Wednesday, November 22, 2006

Darfur situation worsening. We should arm families targetted for 'ethnic cleansing.'

Jan Egeland, the emergency relief coordinator from the United Nations, said that he sees a growing humanitarian problem in Darfur, a region in western Sudan, where gangs of raiders have slaughtered people, burned villages to the ground and forced the survivors into crowded refugee camps without enough food or shelter. Egeland said this week that the number of people in need of assistance has increased from 1 million in 2004 to four million today. It appears that (unfortunately) a peace accord reached in May has failed to end the fighting and more importantly failed to end the suffering and death of people in the camps.

According to Egeland, part of the problem is that the aid workers are confined to towns by the lawless situation, and cannot even reach the camps.

Now I do not support a military intervention in Darfur. I believe that it would rapidly become a landlocked version of Somalia (remember we went in there to feed hungry people too), and given the long simmering civil insurrection in neighboring regions of Sudan, it is hard to imagine that such a mission wouldn't simply degenerate into another Iraq.

What I do support, as I blogged on earlier this year is that we provide a limited supply of arms to those most in danger of being attacked:

But the other thing we must do is this: provide each family who may be subject to ethnic cleansing with at least an old rifle and a few rounds. True some of these weapons could and most certainly would end up being used by combatants (I wasn't born yesterday, I know that many of them would), but that is why I suggested an old rifle with limited ammunition. Not a particularly useful military weapon, but adequate for individual or home defense.

And that leads to the real reason why this would be the best option to end genocide. Genocide is a very labor intensive job, with people having to go find, capture and either murder, or transport victims for murder someplace else. If there was a chance that each household was armed, then it would simply not be worth it for a small rag-tag army (or even a repressive government fighting a civil war) to risk losing fighters in ones, twos and threes in order to drag the people in homes out and murder them. In fact, I believe that this idea (lightly arming victims or potential victims) would probably stop pretty much all genocides for the same reason. Both that reason, and also the reason that it would make genocide much less attractive for a rebel army or for a government even if they could do it without suffering any casualties, if they knew for a fact that their victims (who are their 'enemies') would start getting free weapons as soon as they started in with the butchering.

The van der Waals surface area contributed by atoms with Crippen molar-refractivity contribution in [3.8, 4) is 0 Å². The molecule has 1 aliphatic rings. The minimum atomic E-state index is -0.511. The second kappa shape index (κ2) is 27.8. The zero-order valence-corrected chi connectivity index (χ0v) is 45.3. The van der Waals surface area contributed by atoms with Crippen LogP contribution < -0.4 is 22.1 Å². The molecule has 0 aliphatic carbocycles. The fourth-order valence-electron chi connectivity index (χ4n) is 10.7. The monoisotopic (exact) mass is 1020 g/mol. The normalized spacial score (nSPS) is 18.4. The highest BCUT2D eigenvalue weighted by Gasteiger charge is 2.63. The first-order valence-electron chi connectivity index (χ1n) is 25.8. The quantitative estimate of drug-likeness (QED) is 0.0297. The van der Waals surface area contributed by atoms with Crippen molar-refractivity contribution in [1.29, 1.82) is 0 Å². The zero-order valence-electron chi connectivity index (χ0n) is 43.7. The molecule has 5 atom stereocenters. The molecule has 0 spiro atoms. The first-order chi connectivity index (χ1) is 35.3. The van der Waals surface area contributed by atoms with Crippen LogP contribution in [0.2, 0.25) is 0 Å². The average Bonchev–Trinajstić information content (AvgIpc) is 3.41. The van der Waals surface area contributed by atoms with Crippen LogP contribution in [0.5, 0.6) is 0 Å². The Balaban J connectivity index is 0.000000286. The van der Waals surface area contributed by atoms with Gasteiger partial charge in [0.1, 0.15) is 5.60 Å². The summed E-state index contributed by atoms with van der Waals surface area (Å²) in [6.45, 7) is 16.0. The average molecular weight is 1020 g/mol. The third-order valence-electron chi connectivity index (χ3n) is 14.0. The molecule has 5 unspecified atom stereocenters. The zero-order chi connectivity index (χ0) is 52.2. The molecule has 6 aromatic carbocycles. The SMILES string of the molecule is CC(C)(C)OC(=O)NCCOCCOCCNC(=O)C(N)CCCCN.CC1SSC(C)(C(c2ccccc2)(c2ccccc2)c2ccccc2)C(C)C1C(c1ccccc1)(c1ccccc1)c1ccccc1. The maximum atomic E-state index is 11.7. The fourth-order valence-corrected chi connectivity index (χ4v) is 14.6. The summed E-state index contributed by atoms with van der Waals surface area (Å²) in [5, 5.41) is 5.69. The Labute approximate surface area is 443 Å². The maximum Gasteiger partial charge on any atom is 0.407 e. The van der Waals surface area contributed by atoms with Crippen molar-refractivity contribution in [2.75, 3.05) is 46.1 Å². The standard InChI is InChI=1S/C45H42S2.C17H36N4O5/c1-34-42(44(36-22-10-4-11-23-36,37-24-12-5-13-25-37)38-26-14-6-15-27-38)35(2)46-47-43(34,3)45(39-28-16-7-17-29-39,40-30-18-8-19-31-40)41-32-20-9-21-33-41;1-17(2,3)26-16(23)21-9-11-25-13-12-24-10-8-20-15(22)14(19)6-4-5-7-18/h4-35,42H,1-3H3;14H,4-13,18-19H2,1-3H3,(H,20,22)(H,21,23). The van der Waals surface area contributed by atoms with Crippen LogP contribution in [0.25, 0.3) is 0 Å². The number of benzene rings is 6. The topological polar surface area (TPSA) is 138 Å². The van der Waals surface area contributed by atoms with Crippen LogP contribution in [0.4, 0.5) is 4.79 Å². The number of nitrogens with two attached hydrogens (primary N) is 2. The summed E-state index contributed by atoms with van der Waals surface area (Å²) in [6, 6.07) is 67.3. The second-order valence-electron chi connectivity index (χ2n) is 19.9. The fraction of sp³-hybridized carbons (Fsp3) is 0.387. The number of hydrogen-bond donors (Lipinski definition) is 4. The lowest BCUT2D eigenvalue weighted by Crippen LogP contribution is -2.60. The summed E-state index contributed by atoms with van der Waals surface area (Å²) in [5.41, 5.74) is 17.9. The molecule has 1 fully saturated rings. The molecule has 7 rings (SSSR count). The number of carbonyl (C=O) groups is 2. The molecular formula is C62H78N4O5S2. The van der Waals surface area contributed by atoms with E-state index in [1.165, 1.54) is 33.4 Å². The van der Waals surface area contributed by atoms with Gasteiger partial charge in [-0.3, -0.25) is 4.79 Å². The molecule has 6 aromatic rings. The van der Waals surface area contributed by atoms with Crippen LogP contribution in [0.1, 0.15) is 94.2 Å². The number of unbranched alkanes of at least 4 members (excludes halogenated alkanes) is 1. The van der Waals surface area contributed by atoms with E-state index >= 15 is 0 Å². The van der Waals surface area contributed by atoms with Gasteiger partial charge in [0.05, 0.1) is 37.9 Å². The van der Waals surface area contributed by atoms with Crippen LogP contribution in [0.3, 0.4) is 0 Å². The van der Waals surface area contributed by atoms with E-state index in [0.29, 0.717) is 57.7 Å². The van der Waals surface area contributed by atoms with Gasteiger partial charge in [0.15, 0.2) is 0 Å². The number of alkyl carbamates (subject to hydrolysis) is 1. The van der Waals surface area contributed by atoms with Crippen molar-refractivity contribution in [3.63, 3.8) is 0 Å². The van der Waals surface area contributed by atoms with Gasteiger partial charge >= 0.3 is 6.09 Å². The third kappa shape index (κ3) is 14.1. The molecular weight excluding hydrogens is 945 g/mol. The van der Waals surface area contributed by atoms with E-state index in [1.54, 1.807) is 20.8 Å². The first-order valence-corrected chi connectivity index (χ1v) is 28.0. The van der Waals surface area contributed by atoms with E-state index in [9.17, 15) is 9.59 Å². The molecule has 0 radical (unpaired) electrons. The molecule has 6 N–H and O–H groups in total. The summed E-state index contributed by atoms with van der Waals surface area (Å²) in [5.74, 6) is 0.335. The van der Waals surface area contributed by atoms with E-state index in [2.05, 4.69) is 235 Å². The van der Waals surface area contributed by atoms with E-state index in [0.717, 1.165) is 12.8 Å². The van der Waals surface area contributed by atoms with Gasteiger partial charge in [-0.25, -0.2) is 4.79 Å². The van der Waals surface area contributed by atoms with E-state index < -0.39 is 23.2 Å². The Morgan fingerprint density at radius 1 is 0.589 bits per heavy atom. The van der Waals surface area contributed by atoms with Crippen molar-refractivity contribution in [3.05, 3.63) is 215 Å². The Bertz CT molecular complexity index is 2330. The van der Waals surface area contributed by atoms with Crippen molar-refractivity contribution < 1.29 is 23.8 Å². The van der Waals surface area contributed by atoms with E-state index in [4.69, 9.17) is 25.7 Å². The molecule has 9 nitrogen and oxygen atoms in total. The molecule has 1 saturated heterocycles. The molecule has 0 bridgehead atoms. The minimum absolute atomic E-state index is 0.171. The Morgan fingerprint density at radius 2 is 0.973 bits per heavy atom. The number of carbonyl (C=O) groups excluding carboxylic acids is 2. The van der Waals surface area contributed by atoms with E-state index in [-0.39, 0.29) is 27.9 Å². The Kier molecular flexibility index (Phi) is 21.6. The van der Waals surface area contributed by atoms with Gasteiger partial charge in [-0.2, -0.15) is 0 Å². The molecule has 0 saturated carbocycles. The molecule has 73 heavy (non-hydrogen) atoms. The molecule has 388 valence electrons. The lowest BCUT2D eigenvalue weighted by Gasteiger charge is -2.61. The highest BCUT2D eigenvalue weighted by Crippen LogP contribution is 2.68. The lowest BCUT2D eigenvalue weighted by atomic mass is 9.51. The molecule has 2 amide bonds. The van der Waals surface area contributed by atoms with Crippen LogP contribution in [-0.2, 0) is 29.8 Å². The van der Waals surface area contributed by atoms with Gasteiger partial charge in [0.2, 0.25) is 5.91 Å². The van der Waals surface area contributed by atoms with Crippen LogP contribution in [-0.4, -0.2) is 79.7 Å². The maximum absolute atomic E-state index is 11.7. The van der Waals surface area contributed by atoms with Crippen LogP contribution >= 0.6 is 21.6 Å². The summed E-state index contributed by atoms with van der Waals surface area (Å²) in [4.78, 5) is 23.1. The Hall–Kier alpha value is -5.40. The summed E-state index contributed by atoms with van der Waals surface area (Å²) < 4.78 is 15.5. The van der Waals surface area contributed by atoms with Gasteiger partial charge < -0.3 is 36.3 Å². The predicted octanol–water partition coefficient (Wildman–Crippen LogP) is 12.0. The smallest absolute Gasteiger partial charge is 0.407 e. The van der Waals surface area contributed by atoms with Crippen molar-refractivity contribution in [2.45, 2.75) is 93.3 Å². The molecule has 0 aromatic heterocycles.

I know that this is a radical solution, but until the murdering militias have a tougher fight on their hands than what amounts to shooting fish in a barrel, they have no incentive at all to stop attacking. And I'm not saying that we should arm these people to the extent that they would be able to mount a very effective counter-offensive, just make it difficult and somewhat costly for the militia to attack them.

Given that the militias have ignored all threats, pleas, promises, condemnations and anything else verbal that has been thrown at them and simply continue to loot, plunder and murder, I believe it is time that we send more than just food and words. Not American troops though.

3 comments:

Anonymous said...

Happy Thanksgiving to you and your family, Eli!

Jack Hampton said...

I guess I just don't see how sending more guns to a part of the world with this kind of violence and instability will solve anything.

Eli Blake said...

Jack:

As I noted, I'm not suggesting sending military type weapons. However we have a situation in which only one group of people is armed and they are slaughtering another group of people. Giving people the means to defend themselves is not an unreasonable answer, especially in light of the only two other alternatives that seem to present themselves-- either 1) allowing the slaughter to continue unabated as we speak meaningless words that have already proven ineffective, or 2) intervening with American troops, since no one else has shown any appetite to intervene.

In such an environment, I think that providing defensive arms to those under attack is the best course to follow.